For many students, back in the classroom also means back to the playing field. With fall sports comes an uptick in injuries in younger patients.
Among the most common sports injuries for teenaged athletes is damage to the anterior cruciate ligament (ACL), a major ligament in the knee that connects the femur (thigh bone) to the tibia (shin bone). Every year, more than 400,000 athletes deal with ACL-related injuries. Further, suffering such an injury when you’re young can dramatically increase your chances of developing arthritis later in life.
The good news: Injuries aren’t inevitable.
Research has shown that proper strength training can reduce the risk of injury by up to 72 percent.
Here are some ways to get ahead of the game:
Warm up (and cool down) before every workout.
Stretching before and after a workout can greatly reduce your chance of injury. Keeping your body flexible while increasing blood flow will help prepare you for more strenuous physical activities. Physicians recommend a 15-minute warm-up before practice or games, and a five- to ten-minute cool down after.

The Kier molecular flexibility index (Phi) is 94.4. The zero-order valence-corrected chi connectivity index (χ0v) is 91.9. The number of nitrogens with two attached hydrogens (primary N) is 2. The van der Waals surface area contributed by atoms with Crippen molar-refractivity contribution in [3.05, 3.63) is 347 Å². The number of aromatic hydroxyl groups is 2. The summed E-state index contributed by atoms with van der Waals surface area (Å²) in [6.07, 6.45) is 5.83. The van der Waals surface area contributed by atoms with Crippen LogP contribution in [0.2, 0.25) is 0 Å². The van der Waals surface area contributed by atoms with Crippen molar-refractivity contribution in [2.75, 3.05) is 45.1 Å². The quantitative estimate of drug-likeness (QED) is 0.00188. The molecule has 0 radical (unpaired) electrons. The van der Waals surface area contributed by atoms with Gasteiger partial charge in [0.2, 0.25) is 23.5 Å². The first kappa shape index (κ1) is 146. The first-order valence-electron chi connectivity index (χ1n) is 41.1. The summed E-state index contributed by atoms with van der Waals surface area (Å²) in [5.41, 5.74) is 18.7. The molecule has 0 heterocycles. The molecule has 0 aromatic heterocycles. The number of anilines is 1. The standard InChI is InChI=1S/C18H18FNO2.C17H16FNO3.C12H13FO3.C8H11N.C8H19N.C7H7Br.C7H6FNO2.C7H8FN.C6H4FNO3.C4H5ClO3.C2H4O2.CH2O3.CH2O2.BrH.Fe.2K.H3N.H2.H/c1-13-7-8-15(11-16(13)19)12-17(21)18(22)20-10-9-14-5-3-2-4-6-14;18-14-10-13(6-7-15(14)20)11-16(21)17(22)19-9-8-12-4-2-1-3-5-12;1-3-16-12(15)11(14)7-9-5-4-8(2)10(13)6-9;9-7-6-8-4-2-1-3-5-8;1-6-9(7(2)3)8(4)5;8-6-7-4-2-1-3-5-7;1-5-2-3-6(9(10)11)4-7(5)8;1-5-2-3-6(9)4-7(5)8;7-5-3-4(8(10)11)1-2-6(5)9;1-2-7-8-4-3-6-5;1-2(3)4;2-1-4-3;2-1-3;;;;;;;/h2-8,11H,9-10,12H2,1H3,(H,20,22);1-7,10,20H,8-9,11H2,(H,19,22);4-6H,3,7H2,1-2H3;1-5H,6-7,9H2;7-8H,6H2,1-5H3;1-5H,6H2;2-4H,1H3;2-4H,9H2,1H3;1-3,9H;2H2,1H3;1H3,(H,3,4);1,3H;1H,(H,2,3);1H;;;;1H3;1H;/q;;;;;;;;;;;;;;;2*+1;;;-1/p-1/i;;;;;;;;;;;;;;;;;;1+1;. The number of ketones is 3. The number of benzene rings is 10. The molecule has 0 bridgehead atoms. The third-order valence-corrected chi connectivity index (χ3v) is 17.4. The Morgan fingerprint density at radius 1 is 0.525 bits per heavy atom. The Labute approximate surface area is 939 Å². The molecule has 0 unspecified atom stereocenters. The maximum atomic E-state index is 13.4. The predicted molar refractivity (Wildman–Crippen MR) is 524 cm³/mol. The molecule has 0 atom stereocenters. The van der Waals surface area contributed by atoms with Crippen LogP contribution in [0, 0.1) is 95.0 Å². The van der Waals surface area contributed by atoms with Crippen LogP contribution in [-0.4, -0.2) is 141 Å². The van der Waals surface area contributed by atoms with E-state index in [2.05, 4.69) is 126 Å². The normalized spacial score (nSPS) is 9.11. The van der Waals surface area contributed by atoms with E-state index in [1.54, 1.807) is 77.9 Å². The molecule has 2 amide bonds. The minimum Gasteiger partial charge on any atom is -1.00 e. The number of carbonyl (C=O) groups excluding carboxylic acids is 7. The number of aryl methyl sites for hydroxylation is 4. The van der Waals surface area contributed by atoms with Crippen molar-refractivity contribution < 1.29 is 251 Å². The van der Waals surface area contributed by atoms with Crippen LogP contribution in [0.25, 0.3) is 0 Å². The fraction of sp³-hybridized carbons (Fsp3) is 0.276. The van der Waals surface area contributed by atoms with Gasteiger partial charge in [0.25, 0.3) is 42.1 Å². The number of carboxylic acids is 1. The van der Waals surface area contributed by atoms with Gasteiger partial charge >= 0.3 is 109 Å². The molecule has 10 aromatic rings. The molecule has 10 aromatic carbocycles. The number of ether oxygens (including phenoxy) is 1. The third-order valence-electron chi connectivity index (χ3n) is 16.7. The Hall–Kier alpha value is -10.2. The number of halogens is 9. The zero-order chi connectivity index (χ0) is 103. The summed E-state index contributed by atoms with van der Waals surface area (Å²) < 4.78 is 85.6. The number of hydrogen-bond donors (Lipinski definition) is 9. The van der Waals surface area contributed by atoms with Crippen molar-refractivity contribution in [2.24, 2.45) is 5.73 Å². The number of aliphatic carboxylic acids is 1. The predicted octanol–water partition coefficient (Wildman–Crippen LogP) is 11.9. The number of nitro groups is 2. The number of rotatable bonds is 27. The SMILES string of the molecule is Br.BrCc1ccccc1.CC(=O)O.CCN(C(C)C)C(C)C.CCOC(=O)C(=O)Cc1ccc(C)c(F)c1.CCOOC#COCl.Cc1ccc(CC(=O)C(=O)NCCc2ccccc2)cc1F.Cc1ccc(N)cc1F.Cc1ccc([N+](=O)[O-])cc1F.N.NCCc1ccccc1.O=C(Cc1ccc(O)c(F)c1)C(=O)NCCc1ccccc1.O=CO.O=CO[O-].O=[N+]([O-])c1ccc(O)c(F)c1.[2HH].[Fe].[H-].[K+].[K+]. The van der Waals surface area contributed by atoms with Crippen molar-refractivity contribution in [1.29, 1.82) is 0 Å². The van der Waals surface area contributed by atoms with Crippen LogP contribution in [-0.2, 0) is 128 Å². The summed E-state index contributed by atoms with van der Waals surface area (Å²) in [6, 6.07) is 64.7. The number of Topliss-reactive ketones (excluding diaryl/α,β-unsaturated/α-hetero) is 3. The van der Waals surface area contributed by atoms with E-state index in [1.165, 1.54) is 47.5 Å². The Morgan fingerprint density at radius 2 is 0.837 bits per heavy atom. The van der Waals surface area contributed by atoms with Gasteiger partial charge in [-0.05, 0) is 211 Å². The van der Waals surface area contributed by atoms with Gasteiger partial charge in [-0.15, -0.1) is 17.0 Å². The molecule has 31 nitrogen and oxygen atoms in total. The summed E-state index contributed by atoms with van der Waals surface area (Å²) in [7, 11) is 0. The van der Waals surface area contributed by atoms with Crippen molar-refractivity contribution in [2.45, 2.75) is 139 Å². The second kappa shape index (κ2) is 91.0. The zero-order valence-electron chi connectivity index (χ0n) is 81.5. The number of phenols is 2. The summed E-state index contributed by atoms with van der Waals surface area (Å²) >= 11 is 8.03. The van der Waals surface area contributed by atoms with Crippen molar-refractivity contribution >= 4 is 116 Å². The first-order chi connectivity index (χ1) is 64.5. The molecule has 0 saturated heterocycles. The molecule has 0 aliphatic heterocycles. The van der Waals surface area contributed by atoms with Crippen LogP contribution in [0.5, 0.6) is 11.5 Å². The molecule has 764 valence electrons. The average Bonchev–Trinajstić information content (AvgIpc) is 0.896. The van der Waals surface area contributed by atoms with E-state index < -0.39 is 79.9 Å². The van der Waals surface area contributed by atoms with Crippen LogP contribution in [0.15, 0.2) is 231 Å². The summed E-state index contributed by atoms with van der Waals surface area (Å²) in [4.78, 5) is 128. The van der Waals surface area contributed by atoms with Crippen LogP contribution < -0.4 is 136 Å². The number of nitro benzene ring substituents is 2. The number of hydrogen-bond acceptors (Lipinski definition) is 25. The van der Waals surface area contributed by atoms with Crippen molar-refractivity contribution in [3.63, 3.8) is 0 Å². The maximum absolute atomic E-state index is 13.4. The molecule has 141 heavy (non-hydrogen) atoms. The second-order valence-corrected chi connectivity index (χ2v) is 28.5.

Power up: Strengthen the muscles around the knee.
After a proper warm-up, strengthen the muscles around the knee through a variety of plyometric and agility exercises. Try a combination of lunges, hops, acceleration and deceleration movements.
Rest up & get good nutrition.
Good nutrition and adequate sleep make a huge impact on overall health, as well as sports performance. Additionally, many experts recommend giving your body a chance to recover during the off-season. Playing multiple sports can utilize different muscle groups, helping to avoid injuries from overuse.
EmergeOrtho’s highly trained orthopedic team includes board-certified, fellowship-trained sports medicine and knee specialists. Should you suffer a knee or other type of sports injury, trust the experts to help you emerge stronger, healthier and better.